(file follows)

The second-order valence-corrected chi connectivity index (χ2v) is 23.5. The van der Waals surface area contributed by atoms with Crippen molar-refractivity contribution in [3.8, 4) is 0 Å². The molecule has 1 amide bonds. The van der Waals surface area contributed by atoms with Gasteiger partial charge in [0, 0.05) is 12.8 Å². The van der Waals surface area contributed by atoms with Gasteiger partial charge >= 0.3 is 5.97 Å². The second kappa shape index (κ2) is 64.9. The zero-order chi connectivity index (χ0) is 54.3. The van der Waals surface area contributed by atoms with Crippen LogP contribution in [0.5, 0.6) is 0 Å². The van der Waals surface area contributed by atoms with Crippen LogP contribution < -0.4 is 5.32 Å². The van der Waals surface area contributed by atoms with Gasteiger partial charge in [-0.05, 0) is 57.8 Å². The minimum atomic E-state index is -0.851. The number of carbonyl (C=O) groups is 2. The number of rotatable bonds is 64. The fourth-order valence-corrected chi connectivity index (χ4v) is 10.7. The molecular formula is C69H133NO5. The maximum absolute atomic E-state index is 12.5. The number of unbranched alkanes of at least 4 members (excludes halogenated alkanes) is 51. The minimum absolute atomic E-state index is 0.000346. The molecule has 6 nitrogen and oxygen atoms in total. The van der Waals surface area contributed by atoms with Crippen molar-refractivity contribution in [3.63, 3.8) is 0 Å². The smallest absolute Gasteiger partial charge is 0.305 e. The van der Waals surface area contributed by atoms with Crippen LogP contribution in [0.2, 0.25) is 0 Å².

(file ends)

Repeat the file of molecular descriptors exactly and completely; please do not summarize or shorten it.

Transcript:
The second-order valence-corrected chi connectivity index (χ2v) is 23.5. The van der Waals surface area contributed by atoms with Crippen molar-refractivity contribution in [3.8, 4) is 0 Å². The molecule has 1 amide bonds. The van der Waals surface area contributed by atoms with Gasteiger partial charge in [0, 0.05) is 12.8 Å². The van der Waals surface area contributed by atoms with Gasteiger partial charge >= 0.3 is 5.97 Å². The second kappa shape index (κ2) is 64.9. The zero-order chi connectivity index (χ0) is 54.3. The van der Waals surface area contributed by atoms with Crippen LogP contribution in [0.5, 0.6) is 0 Å². The van der Waals surface area contributed by atoms with Crippen LogP contribution < -0.4 is 5.32 Å². The van der Waals surface area contributed by atoms with Gasteiger partial charge in [-0.05, 0) is 57.8 Å². The minimum atomic E-state index is -0.851. The number of carbonyl (C=O) groups is 2. The number of rotatable bonds is 64. The fourth-order valence-corrected chi connectivity index (χ4v) is 10.7. The molecular formula is C69H133NO5. The maximum absolute atomic E-state index is 12.5. The number of unbranched alkanes of at least 4 members (excludes halogenated alkanes) is 51. The minimum absolute atomic E-state index is 0.000346. The molecule has 6 nitrogen and oxygen atoms in total. The van der Waals surface area contributed by atoms with Crippen molar-refractivity contribution in [3.63, 3.8) is 0 Å². The smallest absolute Gasteiger partial charge is 0.305 e. The van der Waals surface area contributed by atoms with Crippen LogP contribution in [0.2, 0.25) is 0 Å².